Recording and Mixing Technique

Discussion in 'Mixing & Song Critique' started by Moxioron, Jan 2, 2008.

  1. Moxioron

    Moxioron Guest

    Hey all. I have been recording at home for about three years now and I think I have just about everything I really need to create a quality MP3 or CD.

    Here is my method for recording/mixing.
    1.) I record each 'instrument' in a separate SONAR file and render the track(s) to a 24 bit .wav file.
    2.) I open up the file in Sound Forge and apply a little EQ or MultiBand effect.
    3.) I import all of the wave files for each 'instrument' into SONAR, mix down, save as one file, and render the track(s) to a 24 bit .wav file.
    4.) I open up the .wav file that I just rendered containing all instruments in Sound Forge and apply a little MultiBand and/or compression.

    The final product sounds OK, but I am certain it could be better and most of the songs I am working on lack the oomph that I hear in professionally recorded/produced songs.

    Is my method for recording/mixing flawed? Is there a better way to do it? Any recommendations on how to make the final product sound like 'the pros'?

    Thanks for your unbiased responses
  2. AllInRuins

    AllInRuins Guest

    It call comes down to what you have at your disposal.
    After listening to what I feel is my best recording to date the other week, finally realized that I will never reach a sound I like at my home studio. You need a perfect recording space, top of the line gear, and of course tons of experience to reach CD quality.

    Your method is good, the only thing I can think of is the recording methods. $*^t in $*^t out really is true. I cannot compress my drums the way I want because it makes background noise too evident in the recording, hence weaker sounding drums. Same with guitar, if I had an iso room and a control room, I could set my mics up better, but alas I dont. I just make do and give it my best shot.
  3. Link555

    Link555 Well-Known Member

    Mar 31, 2007
    North Vancouver
    I am confused why can't you use plug ins in sonar? Sorry if this is a stupid question, but I don't see why you have to do every track by itself. I understand that CPU power may be an issue, but That method makes mixing very tough.
  4. lytes

    lytes Guest

    Honestly, you can get quality sound anywhere ... it's all a matter of YOUR exposure. If you've spent anytime in studios (and I mean countless nights, mornings and weeks) then eventually, you'll be around when a hit is made. The idea is to be around when I few good hits get out, that way you'll instinctively know what a freakin hit is when you hear it.. yeah!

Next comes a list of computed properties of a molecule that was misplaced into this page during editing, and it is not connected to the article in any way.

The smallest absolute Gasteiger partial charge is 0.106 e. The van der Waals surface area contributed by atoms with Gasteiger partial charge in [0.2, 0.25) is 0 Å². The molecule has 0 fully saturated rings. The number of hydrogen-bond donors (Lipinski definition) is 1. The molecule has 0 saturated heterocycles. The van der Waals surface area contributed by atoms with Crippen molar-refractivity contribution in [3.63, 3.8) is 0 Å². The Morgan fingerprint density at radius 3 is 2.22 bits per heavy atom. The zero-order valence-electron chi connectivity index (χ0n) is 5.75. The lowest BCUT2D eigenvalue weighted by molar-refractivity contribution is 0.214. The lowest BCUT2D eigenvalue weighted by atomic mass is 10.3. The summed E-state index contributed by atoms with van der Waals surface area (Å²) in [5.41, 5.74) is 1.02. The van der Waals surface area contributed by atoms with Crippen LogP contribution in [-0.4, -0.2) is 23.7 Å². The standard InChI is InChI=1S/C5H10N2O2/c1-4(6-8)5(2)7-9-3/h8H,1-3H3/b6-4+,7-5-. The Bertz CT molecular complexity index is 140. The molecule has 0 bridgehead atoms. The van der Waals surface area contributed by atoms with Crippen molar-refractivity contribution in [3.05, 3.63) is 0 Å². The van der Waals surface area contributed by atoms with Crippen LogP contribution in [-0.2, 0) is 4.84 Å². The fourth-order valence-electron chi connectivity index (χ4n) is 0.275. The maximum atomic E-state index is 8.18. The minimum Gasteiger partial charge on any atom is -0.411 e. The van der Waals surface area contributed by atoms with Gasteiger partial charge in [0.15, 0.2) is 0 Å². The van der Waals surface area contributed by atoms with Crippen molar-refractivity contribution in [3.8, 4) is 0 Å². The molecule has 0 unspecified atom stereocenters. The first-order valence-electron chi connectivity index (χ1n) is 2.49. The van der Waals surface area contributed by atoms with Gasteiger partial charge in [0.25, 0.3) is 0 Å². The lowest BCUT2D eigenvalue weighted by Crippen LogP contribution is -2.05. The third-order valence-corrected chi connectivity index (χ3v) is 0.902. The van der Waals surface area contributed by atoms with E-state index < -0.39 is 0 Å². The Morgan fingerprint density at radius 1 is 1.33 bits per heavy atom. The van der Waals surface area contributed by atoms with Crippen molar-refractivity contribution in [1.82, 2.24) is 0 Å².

So yeah, when you then realize that the "love" alone can't pay the rent, that or you wanna stand out.. you then get the bright idea - "Home Studio"... Good move, only now, you have a space that you need to tweak a lil... but none the less.. can you squeeze out a hit?!?!? Well.. can you??

    It's only then that the acoustic panelling in the corner of room will make sense.. it's only that time that the difference between that USB mic you could afford vs a great condenser and mic pre can be seen.

    The truth is.. if you haven't learned what a hit is, then you'll spend more time than is necessary trying to hunt for one in a room that may or may not be good.. and nothing can be worse than having a great sounding room and YOU STILL DONT KNOW IT.

    but perhaps i'm being judgemental.. either way, life lessons is that missing factor to a good a sound room.. IMO..

  5. Moxioron

    Moxioron Guest

    Thanks for the feedback and opinions.

    The only instrument that I have where accoustics are a factor is my Audio Technica mic, which sounds terrific in my little studio, which is accoustically sound. My guitar(s) and drums are piped through my Tascam 1028 and also sound great by themselves. Bringing them all together for the final mix is my issue, which reflects my lack of knowledge in this area.

    I guess I like to render each track as a separate .wav file and then bring them all in for a final mix is so that I don't have 10 or more tracks on one file. It's easier to manage for me....

    Thanks again.
  6. RemyRAD

    RemyRAD Member

    Sep 26, 2005
    Not sure why you have this need to " render" an audiophile that is already, or should be already a 16 or 24-bit ".wav" file at 44.1kHz or 48kHz? That doesn't make any sense. When you record, you record as ".wav" on PC or ".AIFF" on Mac. You only "render" a file to a mix when you are combining multiple files together or when you "render" down to a .MP3, QuickTime, WMV, WMA, or any other lossy format, for streaming or posting on the Internet, e-mail, etc..

    And don't believe for a minute that you need better gear to get a better recording. Nothing wrong with your gear, only your technique and execution. So don't blame your inadequate recording on your equipment. It's not that. And you're recording wasn't that bad. You'll get a lot better if you stop screwing around with needless processes. LESS IS MORE. KEEP IT SIMPLE STUPID. MY BUTT ITCHES.